Perception v Reality: A Fightcard Perennial            

Perception v Reality: A Fightcard Perennial

In the marketing business, the smart money always lays down for perception.  And in today’s converging marketing business, that creates a classic brand challenge for traditional agencies: how do you enhance perception for your own company’s brand?

Last week during a TV shoot, a client announced that he had hired a ‘viral’ agency.  In his mind, they offered what we couldn’t because they specialize in viral–that’s all they do.  Further, they’re young and we’re old.

Really?  Huh…

Never mind that this viral agency’s calling card remains a nearly five year old effort that made a naughty but modest splash compared to our traditional agency’s “Ballgirl” effort that grew into the biggest viral hit of last Summer.  And really never mind that any marketer paying attention has already moved past the rather simplistic ‘views = viral’ mindset to require added dimensions and brand engagements for a deeper consumer experience beyond mere view counts.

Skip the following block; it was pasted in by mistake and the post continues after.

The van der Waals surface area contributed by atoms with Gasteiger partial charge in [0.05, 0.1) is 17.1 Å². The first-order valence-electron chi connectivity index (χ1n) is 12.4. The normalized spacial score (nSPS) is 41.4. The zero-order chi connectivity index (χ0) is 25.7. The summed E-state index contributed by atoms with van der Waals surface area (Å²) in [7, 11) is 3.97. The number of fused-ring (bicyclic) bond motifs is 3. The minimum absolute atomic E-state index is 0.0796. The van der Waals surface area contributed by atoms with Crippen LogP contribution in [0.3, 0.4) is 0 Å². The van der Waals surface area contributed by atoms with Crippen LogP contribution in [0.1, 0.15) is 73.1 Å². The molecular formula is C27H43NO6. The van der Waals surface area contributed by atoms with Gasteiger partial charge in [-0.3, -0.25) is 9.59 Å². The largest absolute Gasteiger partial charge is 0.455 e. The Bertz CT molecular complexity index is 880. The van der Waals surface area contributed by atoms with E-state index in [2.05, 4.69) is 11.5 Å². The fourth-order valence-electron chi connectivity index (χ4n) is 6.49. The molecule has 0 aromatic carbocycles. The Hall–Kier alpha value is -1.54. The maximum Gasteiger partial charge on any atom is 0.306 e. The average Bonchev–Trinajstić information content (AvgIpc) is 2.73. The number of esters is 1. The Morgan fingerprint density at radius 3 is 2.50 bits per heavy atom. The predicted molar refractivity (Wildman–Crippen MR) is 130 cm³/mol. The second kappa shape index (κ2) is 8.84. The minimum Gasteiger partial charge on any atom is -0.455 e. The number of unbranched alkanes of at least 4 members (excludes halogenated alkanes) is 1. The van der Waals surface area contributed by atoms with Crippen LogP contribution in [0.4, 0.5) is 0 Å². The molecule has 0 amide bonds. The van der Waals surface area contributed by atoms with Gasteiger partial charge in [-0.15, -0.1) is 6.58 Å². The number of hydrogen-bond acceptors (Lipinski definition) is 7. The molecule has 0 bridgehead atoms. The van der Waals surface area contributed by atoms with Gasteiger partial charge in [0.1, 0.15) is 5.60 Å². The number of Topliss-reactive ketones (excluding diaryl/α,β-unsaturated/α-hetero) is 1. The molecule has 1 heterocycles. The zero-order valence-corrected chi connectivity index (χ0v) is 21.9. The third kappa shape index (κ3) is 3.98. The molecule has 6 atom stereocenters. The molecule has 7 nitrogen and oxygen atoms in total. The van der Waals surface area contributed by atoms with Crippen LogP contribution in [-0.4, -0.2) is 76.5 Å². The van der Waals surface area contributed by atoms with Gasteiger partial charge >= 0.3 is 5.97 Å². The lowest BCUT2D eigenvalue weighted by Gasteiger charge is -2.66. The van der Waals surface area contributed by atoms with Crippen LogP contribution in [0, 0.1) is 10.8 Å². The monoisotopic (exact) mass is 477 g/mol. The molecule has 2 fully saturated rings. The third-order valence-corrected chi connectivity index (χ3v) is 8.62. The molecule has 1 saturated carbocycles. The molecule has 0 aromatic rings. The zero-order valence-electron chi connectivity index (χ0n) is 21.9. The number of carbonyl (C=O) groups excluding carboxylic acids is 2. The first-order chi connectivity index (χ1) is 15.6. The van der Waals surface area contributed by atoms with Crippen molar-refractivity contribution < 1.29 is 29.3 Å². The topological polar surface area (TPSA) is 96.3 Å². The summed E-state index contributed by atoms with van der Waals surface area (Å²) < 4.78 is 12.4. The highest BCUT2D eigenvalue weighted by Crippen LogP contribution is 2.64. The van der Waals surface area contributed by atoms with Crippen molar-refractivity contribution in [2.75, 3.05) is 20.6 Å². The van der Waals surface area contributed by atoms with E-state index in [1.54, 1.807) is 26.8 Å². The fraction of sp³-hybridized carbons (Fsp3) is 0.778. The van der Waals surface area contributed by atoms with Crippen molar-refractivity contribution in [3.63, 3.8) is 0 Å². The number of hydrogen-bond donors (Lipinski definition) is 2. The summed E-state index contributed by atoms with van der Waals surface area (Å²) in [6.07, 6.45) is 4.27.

No, in cases like these, facts don’t matter: perception does.  As it always does. Perception–even misperception–is reality.

On our already crowded agency ‘to do’ list, clearing those up just shot to the top.

By Dennis Ryan, CCO, Element 79

The Birthplace of Bad Work

real1My agency joined a number of our fellow agencies in a pro bono effort to help a big civic undertaking.  The clients were very well intentioned: they have a worthy endeavor, a LOT of material and a LOT of ideas.  What they lacked was focus.  And time.  And a budget.